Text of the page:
This blog post was originally published at Management Concepts Program & Project Perspectives blog.
Author: Lowell Dye
Using Innovation as a Business Decision Tool
In this rapidly changing environment, organizations continuously stress the need for innovation. Therefore, innovation needs to be viewed from a long-term perspective and must be a component in every organization’s strategic plan regardless of the organization’s size, level of maturity, industry, or business philosophy.
From a business perspective it is helpful to consider several questions:
- How important is innovation within the organization?
- Is innovation a focused, strategic, and funded priority?
- How does the organization effectively integrate any process structures with spontaneity and creativity?
- What role does innovation play in understanding the big picture?
- What are the challenges of trying to innovate organizational and business processes, not products and services?
Five ways to maximize the benefits of innovation as a decision-making tool:
1) Make innovation a component of your strategic planning process.
A major error that many organizations commit is the failure to include innovation in their strategic plans, as well as failing to prioritize innovation efforts as part of the overall investment portfolio.
2) Allow time to identify good ideas.
Good, innovative ideas are generally hard to find and easily overlooked. Organizations are inundated with ideas every day. Not all of them are good ideas, but they all must be considered. Organizations that have in place a structured idea generation and evaluation process, even a rudimentary one, have a better chance of identifying ideas that will aid in business growth. Really good ideas are like pearls – many oysters must be opened and explored before something of value is discovered. Innovation generally requires careful harvesting (management) before it delivers a significant return. However, expecting results too fast might cause the organization to overlook good ideas or terminate the creative process before value-added results are delivered.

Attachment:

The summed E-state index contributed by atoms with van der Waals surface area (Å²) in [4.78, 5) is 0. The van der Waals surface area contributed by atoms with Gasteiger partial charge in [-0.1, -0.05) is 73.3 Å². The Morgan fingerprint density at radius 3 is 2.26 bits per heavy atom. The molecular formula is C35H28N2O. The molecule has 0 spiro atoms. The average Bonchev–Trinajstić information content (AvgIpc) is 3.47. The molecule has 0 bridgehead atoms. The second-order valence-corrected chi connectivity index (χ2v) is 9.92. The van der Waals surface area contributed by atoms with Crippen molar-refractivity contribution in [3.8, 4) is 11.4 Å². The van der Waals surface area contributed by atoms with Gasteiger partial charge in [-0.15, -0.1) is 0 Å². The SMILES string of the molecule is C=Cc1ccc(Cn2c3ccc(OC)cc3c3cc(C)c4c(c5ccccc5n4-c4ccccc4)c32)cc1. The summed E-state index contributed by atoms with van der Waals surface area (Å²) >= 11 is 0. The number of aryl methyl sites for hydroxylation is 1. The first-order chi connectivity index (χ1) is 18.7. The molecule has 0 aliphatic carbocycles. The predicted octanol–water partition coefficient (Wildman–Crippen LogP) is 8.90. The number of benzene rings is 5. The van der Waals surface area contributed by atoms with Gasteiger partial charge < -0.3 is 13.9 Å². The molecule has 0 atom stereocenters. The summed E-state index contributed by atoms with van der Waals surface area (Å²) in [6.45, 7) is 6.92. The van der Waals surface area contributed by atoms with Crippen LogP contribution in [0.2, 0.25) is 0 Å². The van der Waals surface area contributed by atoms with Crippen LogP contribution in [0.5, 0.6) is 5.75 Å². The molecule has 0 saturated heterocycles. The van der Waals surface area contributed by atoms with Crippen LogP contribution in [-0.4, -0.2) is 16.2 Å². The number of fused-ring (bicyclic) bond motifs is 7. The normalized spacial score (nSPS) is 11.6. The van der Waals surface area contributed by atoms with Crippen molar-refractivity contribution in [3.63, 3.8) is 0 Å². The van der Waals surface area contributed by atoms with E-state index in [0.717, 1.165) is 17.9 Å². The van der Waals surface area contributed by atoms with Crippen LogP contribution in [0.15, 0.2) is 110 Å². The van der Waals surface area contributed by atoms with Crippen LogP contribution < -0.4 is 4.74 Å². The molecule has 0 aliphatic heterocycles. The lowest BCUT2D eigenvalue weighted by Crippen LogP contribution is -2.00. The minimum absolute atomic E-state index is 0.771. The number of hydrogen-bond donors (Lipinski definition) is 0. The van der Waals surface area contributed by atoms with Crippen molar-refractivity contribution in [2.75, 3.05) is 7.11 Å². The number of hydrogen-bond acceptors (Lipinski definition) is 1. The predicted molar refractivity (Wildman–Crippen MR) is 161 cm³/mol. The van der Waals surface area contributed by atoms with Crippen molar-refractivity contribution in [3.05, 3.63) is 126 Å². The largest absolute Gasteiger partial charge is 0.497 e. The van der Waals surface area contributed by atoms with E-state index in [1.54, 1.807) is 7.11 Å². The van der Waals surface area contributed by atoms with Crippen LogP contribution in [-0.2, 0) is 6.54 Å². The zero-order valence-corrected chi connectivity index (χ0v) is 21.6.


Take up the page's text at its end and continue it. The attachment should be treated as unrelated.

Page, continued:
3) Focus on the organizations processes, not just it products.
Too many organizations focus apply their creative energies to building bigger and better tools and products. Sometimes that best use of the organization’s creative reservoir is not on making a better product, but creating a better process for getting that product out the door and to the end-users. Innovation applied to business operations, as well as business outputs, can help move the organization toward accomplishing its strategic goals and objectives.
4) Encourage creativity and innovation and reward them.
For sustained business growth, it is important that managers create a culture that fosters and rewards creativity and innovation. Eliminate the old stereotype that innovation is simply a Research and Development function. Ideas can come from anywhere. Don’t let old attitudes and bureaucracy become a barrier to creativity.
5) Balance the real with the ideal.
It is important to clearly link innovation to the bottom-line. If the organization cannot turn innovative ideas into useable products and services that contribute to the profit margin, idea generation might be reduced or even stopped.
In today’s business and economic environment, how an organization plans for and implements innovation as a business strategy can mean the difference between success and failure. Innovation needs to be part of an organization’s culture. It is not the sole responsibility of a specific functional group or the managers. Everyone in the organization plays a role in generating ideas and trying to bring those ideas to fruition.
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